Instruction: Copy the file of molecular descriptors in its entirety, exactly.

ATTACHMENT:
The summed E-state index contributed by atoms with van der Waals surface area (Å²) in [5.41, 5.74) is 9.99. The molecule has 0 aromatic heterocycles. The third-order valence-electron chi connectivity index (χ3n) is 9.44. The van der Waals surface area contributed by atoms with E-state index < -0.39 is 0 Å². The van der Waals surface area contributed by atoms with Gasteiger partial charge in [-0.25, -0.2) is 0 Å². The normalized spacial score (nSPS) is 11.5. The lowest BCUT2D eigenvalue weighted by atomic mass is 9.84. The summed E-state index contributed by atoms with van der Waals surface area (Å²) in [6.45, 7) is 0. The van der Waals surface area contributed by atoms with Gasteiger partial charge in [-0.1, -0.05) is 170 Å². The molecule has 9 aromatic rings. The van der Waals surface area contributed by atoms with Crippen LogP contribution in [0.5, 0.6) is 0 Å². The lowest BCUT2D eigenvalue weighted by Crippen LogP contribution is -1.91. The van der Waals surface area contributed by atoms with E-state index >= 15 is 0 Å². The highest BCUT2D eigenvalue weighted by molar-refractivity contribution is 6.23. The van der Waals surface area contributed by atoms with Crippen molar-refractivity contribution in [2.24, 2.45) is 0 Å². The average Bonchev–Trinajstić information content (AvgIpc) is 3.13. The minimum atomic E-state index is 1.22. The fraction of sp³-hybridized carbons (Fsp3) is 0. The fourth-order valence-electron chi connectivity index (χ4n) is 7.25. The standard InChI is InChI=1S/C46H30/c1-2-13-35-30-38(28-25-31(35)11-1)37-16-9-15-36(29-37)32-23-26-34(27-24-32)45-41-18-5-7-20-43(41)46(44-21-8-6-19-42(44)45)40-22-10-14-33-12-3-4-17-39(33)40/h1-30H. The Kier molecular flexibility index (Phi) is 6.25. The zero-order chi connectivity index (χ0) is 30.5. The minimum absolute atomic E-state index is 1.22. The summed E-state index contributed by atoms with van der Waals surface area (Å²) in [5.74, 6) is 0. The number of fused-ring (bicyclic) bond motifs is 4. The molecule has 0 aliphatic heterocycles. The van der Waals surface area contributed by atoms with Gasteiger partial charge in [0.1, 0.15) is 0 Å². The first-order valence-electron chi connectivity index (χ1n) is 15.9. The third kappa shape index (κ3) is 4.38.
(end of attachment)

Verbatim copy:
The summed E-state index contributed by atoms with van der Waals surface area (Å²) in [5.41, 5.74) is 9.99. The molecule has 0 aromatic heterocycles. The third-order valence-electron chi connectivity index (χ3n) is 9.44. The van der Waals surface area contributed by atoms with E-state index < -0.39 is 0 Å². The van der Waals surface area contributed by atoms with Gasteiger partial charge in [-0.25, -0.2) is 0 Å². The normalized spacial score (nSPS) is 11.5. The lowest BCUT2D eigenvalue weighted by atomic mass is 9.84. The summed E-state index contributed by atoms with van der Waals surface area (Å²) in [6.45, 7) is 0. The van der Waals surface area contributed by atoms with Gasteiger partial charge in [-0.1, -0.05) is 170 Å². The molecule has 9 aromatic rings. The van der Waals surface area contributed by atoms with Crippen LogP contribution in [0.5, 0.6) is 0 Å². The lowest BCUT2D eigenvalue weighted by Crippen LogP contribution is -1.91. The van der Waals surface area contributed by atoms with E-state index >= 15 is 0 Å². The highest BCUT2D eigenvalue weighted by molar-refractivity contribution is 6.23. The van der Waals surface area contributed by atoms with Crippen molar-refractivity contribution in [2.24, 2.45) is 0 Å². The average Bonchev–Trinajstić information content (AvgIpc) is 3.13. The minimum atomic E-state index is 1.22. The fraction of sp³-hybridized carbons (Fsp3) is 0. The fourth-order valence-electron chi connectivity index (χ4n) is 7.25. The standard InChI is InChI=1S/C46H30/c1-2-13-35-30-38(28-25-31(35)11-1)37-16-9-15-36(29-37)32-23-26-34(27-24-32)45-41-18-5-7-20-43(41)46(44-21-8-6-19-42(44)45)40-22-10-14-33-12-3-4-17-39(33)40/h1-30H. The Kier molecular flexibility index (Phi) is 6.25. The zero-order chi connectivity index (χ0) is 30.5. The minimum absolute atomic E-state index is 1.22. The summed E-state index contributed by atoms with van der Waals surface area (Å²) in [5.74, 6) is 0. The number of fused-ring (bicyclic) bond motifs is 4. The molecule has 0 aliphatic heterocycles. The van der Waals surface area contributed by atoms with Gasteiger partial charge in [0.1, 0.15) is 0 Å². The first-order valence-electron chi connectivity index (χ1n) is 15.9. The third kappa shape index (κ3) is 4.38.